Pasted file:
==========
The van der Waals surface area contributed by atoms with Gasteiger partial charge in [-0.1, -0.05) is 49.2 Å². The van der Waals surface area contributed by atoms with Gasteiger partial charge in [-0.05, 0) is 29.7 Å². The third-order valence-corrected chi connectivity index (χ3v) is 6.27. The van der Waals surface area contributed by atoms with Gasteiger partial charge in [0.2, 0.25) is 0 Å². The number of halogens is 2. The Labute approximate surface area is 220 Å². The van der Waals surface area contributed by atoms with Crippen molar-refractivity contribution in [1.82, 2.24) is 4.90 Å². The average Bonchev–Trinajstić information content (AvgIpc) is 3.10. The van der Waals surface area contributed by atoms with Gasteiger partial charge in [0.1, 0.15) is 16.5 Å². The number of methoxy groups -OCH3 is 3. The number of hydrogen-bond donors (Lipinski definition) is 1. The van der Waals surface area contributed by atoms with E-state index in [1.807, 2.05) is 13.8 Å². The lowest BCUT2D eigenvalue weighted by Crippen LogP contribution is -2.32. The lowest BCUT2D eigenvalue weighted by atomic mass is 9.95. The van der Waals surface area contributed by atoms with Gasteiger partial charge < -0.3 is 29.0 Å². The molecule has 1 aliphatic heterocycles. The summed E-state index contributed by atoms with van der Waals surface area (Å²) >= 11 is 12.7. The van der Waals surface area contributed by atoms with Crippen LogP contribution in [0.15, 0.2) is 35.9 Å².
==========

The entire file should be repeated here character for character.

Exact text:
The van der Waals surface area contributed by atoms with Gasteiger partial charge in [-0.1, -0.05) is 49.2 Å². The van der Waals surface area contributed by atoms with Gasteiger partial charge in [-0.05, 0) is 29.7 Å². The third-order valence-corrected chi connectivity index (χ3v) is 6.27. The van der Waals surface area contributed by atoms with Gasteiger partial charge in [0.2, 0.25) is 0 Å². The number of halogens is 2. The Labute approximate surface area is 220 Å². The van der Waals surface area contributed by atoms with Crippen molar-refractivity contribution in [1.82, 2.24) is 4.90 Å². The average Bonchev–Trinajstić information content (AvgIpc) is 3.10. The van der Waals surface area contributed by atoms with Gasteiger partial charge in [0.1, 0.15) is 16.5 Å². The number of methoxy groups -OCH3 is 3. The number of hydrogen-bond donors (Lipinski definition) is 1. The van der Waals surface area contributed by atoms with E-state index in [1.807, 2.05) is 13.8 Å². The lowest BCUT2D eigenvalue weighted by Crippen LogP contribution is -2.32. The lowest BCUT2D eigenvalue weighted by atomic mass is 9.95. The van der Waals surface area contributed by atoms with Gasteiger partial charge < -0.3 is 29.0 Å². The molecule has 1 aliphatic heterocycles. The summed E-state index contributed by atoms with van der Waals surface area (Å²) >= 11 is 12.7. The van der Waals surface area contributed by atoms with Crippen LogP contribution in [0.15, 0.2) is 35.9 Å².